The unexpectedly electric quest to elect a new leader to the helm of Greece’s main opposition, the leftwing Syriza party, has intensified as a runoff poll gets underway.
Voters began casting ballots at over 500 polling stations nationwide in a race that has pitted a party cadre and former labour minister, Efi Achtsioglou, against a Greek American entrepreneur, Stefanos Kasselakis.
Although an outsider with little experience in politics, and practically no ties to Syriza before the last-minute announcement of his candidacy, the 35-year-old Kasselakis emerged victorious in a first-round last week winning 45% of the vote. Achtsioglou, who trailed with 36%, had been the favourite.
As many as 180,000 members have the right to participate on Sunday, with electoral stations scheduled to close at 8pm local time and a result announced within hours.
Traditional leftists who have been left shocked by tthe prospect of a shipping executive only recently returned from the US assuming the reins of an alliance whose constituent forces include Marxists and Eurocommunists – are expected to rally. Some 40,000 registered members who did not vote last Sunday will be able to cast ballots.
Kasselakis, now backed by Nikos Pappas, a fellow candidate who won 8.91 % of the vote, has campaigned on the basis that with his self-described “better English and finance and business” knowledge, only he can defeat the centre-right prime minister, Kyriakos Mitsotakis, at the next general election.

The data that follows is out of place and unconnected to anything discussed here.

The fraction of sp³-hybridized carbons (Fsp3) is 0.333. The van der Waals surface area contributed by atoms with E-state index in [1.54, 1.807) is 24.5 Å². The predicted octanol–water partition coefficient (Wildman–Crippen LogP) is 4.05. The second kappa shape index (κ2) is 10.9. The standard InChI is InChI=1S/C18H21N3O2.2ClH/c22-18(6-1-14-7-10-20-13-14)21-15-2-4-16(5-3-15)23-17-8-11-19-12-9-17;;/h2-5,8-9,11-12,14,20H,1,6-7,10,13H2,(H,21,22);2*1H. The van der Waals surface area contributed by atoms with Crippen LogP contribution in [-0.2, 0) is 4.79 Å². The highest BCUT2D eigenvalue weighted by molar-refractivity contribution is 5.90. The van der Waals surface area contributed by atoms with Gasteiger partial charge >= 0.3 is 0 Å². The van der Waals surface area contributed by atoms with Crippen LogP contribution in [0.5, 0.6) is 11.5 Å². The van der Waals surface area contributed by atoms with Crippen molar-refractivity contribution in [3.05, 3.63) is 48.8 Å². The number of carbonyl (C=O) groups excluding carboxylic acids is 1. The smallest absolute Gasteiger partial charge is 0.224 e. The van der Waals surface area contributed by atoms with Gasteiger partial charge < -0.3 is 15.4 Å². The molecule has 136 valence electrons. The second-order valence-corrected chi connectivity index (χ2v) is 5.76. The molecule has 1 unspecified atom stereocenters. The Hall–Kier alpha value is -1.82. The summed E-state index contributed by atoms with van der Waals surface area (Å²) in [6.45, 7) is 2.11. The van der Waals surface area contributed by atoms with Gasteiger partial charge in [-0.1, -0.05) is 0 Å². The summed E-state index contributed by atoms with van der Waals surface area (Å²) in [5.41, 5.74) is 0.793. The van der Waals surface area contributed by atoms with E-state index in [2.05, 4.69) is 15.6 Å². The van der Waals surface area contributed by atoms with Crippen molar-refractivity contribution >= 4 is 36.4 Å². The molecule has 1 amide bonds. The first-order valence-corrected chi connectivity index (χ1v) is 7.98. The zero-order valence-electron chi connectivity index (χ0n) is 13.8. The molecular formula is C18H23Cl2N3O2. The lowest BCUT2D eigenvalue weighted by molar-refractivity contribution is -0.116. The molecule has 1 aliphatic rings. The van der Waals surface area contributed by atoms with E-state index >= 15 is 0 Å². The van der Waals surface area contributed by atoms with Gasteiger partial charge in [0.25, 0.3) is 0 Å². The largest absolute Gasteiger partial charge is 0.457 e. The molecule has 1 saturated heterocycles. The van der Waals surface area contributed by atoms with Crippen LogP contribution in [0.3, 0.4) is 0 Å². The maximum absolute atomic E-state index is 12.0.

Although the political newcomer appears to have won the support of the young, he has been accused of being policy light with critics bemoaning his lack of programme. Syriza cadres have lamented that a man who appeared almost out of nowhere should have come so far in such a short space of time. Unlike Achtsioglou the Greek American, who was given an honorary position as an expatriate candidate on the state ballot ahead of general elections in May by Tsipras, is not even an MP.
But writing in Kathimerini, the columnist Nikos Konstandaras said it was precisely Kasselakis’ mystique that appealed to voters.
“Those who vote for him do not consider it a problem that they do not know him,” he opined, likening his “unorthodox candidacy” to an invasion at the “very top of the party”.
“They vote for him precisely because they don’t know him.”